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Retailer offers basic school uniform for under R100

Consumers can buy basic school uniform for under R100.

This includes a shirt, shorts/skirt, a pair of socks and a pair of shoes at selected stores. Photo: Motshwari Mofokeng/African News Agency (ANA).

JOHANNESBURG – One of South Africa’s leading retailers, Shoprite, is easing the burden of rising education costs by offering its customers a basic school uniform for less than R100 and giving more than 460 learners the opportunity to have their 2019 school fees paid for.

For less than R100, customers are able to buy a basic school uniform consisting of a shirt, shorts/skirt, a pair of socks and a pair of shoes at selected stores.

It is also offering learners who enter its Class of 2019 competition by 27 January the chance to be one of hundreds of deserving winners to have their school fees paid for by Shoprite.

The Class of 2019 competition calls on Grade 1 to 12 learners across South Africa to submit a short essay or creative drawing describing what they wish to be when they grow up. The competition gives the retailer the opportunity to support learners who demonstrate creativity and are able to dream big.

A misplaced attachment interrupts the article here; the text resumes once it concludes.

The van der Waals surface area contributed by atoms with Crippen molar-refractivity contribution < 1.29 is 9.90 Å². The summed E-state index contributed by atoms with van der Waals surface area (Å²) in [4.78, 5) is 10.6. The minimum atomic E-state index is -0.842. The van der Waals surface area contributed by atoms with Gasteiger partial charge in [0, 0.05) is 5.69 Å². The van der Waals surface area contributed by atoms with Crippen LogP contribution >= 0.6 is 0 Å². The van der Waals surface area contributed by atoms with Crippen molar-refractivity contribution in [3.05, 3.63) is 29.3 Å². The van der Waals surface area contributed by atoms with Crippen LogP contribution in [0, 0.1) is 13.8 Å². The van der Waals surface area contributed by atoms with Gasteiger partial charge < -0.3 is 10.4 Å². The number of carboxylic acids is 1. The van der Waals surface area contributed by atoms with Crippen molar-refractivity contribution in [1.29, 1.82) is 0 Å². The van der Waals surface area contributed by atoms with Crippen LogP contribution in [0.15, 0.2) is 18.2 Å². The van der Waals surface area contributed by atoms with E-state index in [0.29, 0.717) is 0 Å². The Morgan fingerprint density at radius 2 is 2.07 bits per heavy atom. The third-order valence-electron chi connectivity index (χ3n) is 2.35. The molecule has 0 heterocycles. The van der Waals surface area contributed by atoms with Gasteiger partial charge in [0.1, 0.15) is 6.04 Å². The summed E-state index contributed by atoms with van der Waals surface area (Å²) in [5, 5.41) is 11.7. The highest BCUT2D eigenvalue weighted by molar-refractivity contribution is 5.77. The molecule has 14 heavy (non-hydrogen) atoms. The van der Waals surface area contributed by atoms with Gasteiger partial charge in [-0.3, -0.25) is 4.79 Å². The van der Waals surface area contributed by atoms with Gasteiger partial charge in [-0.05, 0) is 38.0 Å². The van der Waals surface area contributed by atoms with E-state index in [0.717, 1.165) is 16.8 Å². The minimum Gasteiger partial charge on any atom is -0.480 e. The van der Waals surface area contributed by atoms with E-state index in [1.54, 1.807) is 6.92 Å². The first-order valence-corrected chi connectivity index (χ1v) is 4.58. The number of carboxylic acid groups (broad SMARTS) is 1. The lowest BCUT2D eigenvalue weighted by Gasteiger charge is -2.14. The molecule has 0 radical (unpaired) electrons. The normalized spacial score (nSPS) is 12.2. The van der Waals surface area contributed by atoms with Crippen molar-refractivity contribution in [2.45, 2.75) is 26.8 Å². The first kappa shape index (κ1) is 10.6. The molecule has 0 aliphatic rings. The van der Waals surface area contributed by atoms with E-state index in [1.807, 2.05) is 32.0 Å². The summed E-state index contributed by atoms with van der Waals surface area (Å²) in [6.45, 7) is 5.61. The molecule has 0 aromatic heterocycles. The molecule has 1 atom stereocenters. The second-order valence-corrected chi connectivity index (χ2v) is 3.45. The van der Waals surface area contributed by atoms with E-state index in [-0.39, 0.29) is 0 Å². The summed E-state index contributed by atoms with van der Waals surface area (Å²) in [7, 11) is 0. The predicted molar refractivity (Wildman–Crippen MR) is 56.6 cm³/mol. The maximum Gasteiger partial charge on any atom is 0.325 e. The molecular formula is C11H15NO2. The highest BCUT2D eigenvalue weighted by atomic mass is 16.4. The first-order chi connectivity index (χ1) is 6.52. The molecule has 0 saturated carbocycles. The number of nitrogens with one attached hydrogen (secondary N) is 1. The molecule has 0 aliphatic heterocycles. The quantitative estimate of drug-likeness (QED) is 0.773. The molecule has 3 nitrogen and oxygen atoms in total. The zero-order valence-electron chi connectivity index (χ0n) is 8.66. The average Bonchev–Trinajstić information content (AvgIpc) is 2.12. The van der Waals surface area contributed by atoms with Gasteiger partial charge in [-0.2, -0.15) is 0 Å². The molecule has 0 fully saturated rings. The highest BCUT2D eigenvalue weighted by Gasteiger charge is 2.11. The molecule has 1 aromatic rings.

Above-inflation school fee increases are leaving families more cash-strapped than ever and struggling to pay for fees, uniforms and stationery.

The low-price uniforms and fee competition form part of the retailer’s unwavering commitment to deliver the lowest prices on essentials every day and help to give learners the opportunity to become educated without concerns about affordability.

Neil Roets, chief executive of debt counselling company, Debt Rescue, said they were gearing up for one of the busiest periods in January, February and March in the history of the company.

“Parents suddenly realise that they have to pay school fees that had not been budgeted for and with credit cards maxed out on luxuries in November and December many have no choice other than to seek relief by going under debt review to prevent debt collectors from seizing their property,” he said.

Roets said many South Africans who barely made ends meet during the year had plunged themselves ever deeper into debt over the holiday season by spending money on expensive holidays and generally having a good time – often on credit cards or with money borrowed from money lenders at exorbitant interest rates.

He said experience over time had shown that January was the month of the great reckoning when these chickens came home to roost.

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